Scientists from the University of Cambridge Department of Biochemistry and Papworth Hospital adult CF clinic found that the genome sequences of a bacterium called Pseudomonas aeruginosa could be different, even among co-habiting isolates obtained from a single person. P. aeruginosa causes infections that often kill CF patients, and this inherent genetic diversity may be a factor that makes treatment more difficult.
A colourised scanning electron micrograph (SEM) of a number of Pseudomonas aeruginosa bacteria. Image: Janice Haney Carr
CF is the most common inherited life-threatening disease in the developed world. Patients with CF often die from secondary infections caused by bacteria like P. aeruginosa, and these can stubbornly resist treatment with antibiotics.
Dr Martin Welch of the University of Cambridge led the study. He explains “Previous genomic analyses seemed to indicate that the bacterial populations in these patients were rather uniform and did not display much genetic variation. However, this was contrary to what the clinicians treating the patients experienced. They found that, even amongst the bacterial colonies isolated from a single patient, a range of antibiotic resistance profiles was often evident. This is a strong indication that these isolates are likely to be genetically different.”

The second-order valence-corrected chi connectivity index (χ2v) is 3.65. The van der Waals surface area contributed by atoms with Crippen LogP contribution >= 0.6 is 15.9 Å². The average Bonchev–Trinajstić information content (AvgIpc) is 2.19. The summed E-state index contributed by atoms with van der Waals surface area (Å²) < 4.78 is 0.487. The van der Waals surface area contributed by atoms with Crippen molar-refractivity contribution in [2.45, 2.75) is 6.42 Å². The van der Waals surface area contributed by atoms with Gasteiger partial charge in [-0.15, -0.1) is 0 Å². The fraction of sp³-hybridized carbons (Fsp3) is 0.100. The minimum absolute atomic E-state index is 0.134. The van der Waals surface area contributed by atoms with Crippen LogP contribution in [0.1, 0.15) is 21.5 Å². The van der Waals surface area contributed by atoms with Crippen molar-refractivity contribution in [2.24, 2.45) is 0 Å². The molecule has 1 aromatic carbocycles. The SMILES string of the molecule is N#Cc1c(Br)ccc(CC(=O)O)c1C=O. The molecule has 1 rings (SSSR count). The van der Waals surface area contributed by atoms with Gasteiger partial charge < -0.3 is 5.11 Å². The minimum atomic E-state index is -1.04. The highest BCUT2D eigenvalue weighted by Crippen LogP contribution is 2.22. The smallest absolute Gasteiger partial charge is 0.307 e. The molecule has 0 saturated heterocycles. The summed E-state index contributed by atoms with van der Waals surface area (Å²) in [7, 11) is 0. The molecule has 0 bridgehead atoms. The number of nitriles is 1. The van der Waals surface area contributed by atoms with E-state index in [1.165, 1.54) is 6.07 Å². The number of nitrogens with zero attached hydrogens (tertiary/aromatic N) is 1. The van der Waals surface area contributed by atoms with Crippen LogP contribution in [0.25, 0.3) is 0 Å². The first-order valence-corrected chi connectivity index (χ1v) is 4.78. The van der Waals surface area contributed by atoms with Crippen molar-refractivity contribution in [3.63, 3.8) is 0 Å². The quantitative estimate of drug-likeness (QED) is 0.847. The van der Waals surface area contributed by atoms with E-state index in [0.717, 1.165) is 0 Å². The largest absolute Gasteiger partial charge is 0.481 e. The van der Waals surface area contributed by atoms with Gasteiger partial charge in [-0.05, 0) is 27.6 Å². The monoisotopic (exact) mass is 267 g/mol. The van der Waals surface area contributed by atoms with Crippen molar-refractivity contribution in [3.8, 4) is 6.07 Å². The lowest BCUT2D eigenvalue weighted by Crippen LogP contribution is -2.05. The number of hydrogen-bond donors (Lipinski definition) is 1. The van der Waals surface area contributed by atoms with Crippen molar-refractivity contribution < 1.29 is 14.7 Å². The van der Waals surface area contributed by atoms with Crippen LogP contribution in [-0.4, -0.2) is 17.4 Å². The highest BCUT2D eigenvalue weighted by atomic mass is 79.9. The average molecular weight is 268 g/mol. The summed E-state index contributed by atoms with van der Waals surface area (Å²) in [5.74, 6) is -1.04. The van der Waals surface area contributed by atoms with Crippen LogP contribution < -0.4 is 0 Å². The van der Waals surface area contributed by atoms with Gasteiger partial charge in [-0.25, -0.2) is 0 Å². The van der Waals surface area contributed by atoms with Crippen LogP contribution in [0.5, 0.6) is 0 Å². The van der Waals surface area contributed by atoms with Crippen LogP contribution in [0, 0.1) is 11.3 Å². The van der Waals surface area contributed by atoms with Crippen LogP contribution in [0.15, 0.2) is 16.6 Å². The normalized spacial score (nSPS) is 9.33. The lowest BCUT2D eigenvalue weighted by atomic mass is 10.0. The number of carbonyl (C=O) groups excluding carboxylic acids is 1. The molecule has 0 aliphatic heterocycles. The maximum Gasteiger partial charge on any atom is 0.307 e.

To examine this possibility further, the Cambridge team used state-of-the-art DNA sequencing to decipher the genome sequences of randomly chosen pairs of bacterial isolates, with each pair being taken from a different CF patient. Pairs of isolates from three patients were studied in all. The study revealed that the genome sequences of the isolates comprising each pair differed from one another, sometimes substantially.
Dr Welch continues “Whilst this is only a small study, it does seem to confirm what clinical microbiologists have long suspected – that the population of bacteria within a patient can be quite diverse. This diversity can potentially make the infection much harder to resolve, since genomic differences can affect the way a bacterium responds to antibiotics. A more detailed understanding of the genomic makeup of the bacterial population could lead to improved treatment strategies for these patients.”
Much of this work was carried out by Jade Chung, a BBSRC-funded PhD student who collaborated closely with Illumina, the makers of market-leading sequencing technology.
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